More triple-figure mpgs in 2015’s MPG Marathon

The results from 2015’s MPG Marathon are in and once again, the 100mpg barrier has been breached.

This year’s overall winners was former rally driver Mick Linford, now an automotive events specialist, who managed to milk 104.50mpg from a Peugeot 208 Active Blue HDi, with the help of part-time rally co-driver Jemma Champion. That final mpg figure is some 12.2% better than the 93.1mpg officially claimed.

2015's MPG Marathon winners - former professional motorsport manager and rally driver Mick Linford with part-time rally co-driver Jemma Champion

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The largest improvement over the official mpg though came from BBC’s transport correspondent Paul Clifton and former police inspector Shaun Cronin in a Honda CR-V 1.6 i-DTEC S, which recorded 84.34mpg – a 31.37% uplift on its 64.2mpg.

Now in its 15th year, the competition prioritises fuel efficiency over speed and challenges entrants to exercise all their eco-driving know-how to achieve the highest mpg figure possible over a flexible 380-mile course across the Oxfordshire, Wiltshire and Hampshire countryside.

The magic 100mpg ceiling was first smashed in 2012 when three different cars all achieved triple figure mpgs.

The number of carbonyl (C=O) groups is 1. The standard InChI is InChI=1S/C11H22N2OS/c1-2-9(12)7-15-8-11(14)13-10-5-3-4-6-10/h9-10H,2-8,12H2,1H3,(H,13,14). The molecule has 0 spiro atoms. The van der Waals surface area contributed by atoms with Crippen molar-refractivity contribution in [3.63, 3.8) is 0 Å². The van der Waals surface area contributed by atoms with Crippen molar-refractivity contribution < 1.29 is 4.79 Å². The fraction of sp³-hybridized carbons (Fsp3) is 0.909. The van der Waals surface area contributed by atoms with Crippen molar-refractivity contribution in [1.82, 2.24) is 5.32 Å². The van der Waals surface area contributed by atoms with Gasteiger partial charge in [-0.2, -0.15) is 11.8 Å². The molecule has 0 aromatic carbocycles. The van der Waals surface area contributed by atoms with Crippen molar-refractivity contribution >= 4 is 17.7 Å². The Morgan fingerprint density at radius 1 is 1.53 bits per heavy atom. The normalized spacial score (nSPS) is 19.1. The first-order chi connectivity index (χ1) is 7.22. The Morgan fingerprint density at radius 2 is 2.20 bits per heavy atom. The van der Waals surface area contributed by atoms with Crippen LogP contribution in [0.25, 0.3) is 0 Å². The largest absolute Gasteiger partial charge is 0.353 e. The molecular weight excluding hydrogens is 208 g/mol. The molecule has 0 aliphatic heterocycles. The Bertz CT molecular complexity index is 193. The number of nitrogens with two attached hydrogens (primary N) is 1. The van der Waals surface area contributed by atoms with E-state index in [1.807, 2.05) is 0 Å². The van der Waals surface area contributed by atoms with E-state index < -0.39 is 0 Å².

Veterans and newbies

Doug Powell, along with co-driver and navigator Richard Holt at MPG Marathon 2015Meanwhile, a retired public sector fleet manager bagged the title of ‘most efficient driver’.

Doug Powell, along with co-driver and navigator Richard Holt [right], achieved 72.65mpg from a BMW 320d ED Sport Saloon, a whopping 10.57% over the official combined fuel consumption figure.

Doug, who has only missed one of the last 15 annual MPG Marathon, had some tips for anyone seeking stronger fuel economy: “Eco-driving is all about planning and anticipating ahead, with as light a touch on the throttle as possible.

“You need to try and keep the car rolling at all times, especially when approaching traffic lights when you need to ease off well in advance, so that ideally you arrive just as the light turns to green.”

Sticking around 60mph on motorways and keeping an eye out for HGV traffic also played a part in their success.

This year’s contest attracted its youngest ever entrants too.

Eloise Peabody-Rolf and Rory Carmichael, both 17, had only passed their driving test week before piloting a 1.6 diesel Honda Civic to an impressive 93.81mpg.

All participating vehicles were fitted with Tracker tracking equipment which works out exactly where each car was and how far it had travelled. All cars were carried the same amount of fuel to avoid weight advantages.

Eloise Peabody-Rolf and Rory Carmichael

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